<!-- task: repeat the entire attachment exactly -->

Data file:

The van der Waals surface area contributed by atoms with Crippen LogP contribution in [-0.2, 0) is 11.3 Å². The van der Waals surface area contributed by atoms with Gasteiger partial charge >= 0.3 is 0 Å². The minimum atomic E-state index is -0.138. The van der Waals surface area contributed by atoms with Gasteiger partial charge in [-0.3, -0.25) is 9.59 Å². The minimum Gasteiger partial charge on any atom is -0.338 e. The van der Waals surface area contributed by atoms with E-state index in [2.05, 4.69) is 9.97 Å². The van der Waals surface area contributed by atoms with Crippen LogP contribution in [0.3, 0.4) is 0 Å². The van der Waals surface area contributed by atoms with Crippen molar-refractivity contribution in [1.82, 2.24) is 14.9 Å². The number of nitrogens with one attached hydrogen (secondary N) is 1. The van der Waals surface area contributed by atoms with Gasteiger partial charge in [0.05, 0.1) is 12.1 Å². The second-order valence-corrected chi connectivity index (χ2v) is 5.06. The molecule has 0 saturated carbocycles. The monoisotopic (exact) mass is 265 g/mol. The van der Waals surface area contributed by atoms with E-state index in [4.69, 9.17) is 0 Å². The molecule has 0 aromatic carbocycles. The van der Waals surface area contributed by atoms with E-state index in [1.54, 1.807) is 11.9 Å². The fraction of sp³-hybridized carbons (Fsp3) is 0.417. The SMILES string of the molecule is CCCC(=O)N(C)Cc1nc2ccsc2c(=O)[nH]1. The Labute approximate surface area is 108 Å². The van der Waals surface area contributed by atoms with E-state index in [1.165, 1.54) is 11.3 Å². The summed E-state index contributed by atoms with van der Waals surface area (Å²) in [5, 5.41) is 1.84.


The van der Waals surface area contributed by atoms with Crippen LogP contribution in [-0.2, 0) is 11.3 Å². The van der Waals surface area contributed by atoms with Gasteiger partial charge >= 0.3 is 0 Å². The minimum atomic E-state index is -0.138. The van der Waals surface area contributed by atoms with Gasteiger partial charge in [-0.3, -0.25) is 9.59 Å². The minimum Gasteiger partial charge on any atom is -0.338 e. The van der Waals surface area contributed by atoms with E-state index in [2.05, 4.69) is 9.97 Å². The van der Waals surface area contributed by atoms with Crippen LogP contribution in [0.3, 0.4) is 0 Å². The van der Waals surface area contributed by atoms with Crippen molar-refractivity contribution in [1.82, 2.24) is 14.9 Å². The number of nitrogens with one attached hydrogen (secondary N) is 1. The van der Waals surface area contributed by atoms with Gasteiger partial charge in [0.05, 0.1) is 12.1 Å². The second-order valence-corrected chi connectivity index (χ2v) is 5.06. The molecule has 0 saturated carbocycles. The monoisotopic (exact) mass is 265 g/mol. The van der Waals surface area contributed by atoms with E-state index in [4.69, 9.17) is 0 Å². The molecule has 0 aromatic carbocycles. The van der Waals surface area contributed by atoms with E-state index in [1.54, 1.807) is 11.9 Å². The fraction of sp³-hybridized carbons (Fsp3) is 0.417. The SMILES string of the molecule is CCCC(=O)N(C)Cc1nc2ccsc2c(=O)[nH]1. The Labute approximate surface area is 108 Å². The van der Waals surface area contributed by atoms with E-state index in [1.165, 1.54) is 11.3 Å². The summed E-state index contributed by atoms with van der Waals surface area (Å²) in [5, 5.41) is 1.84.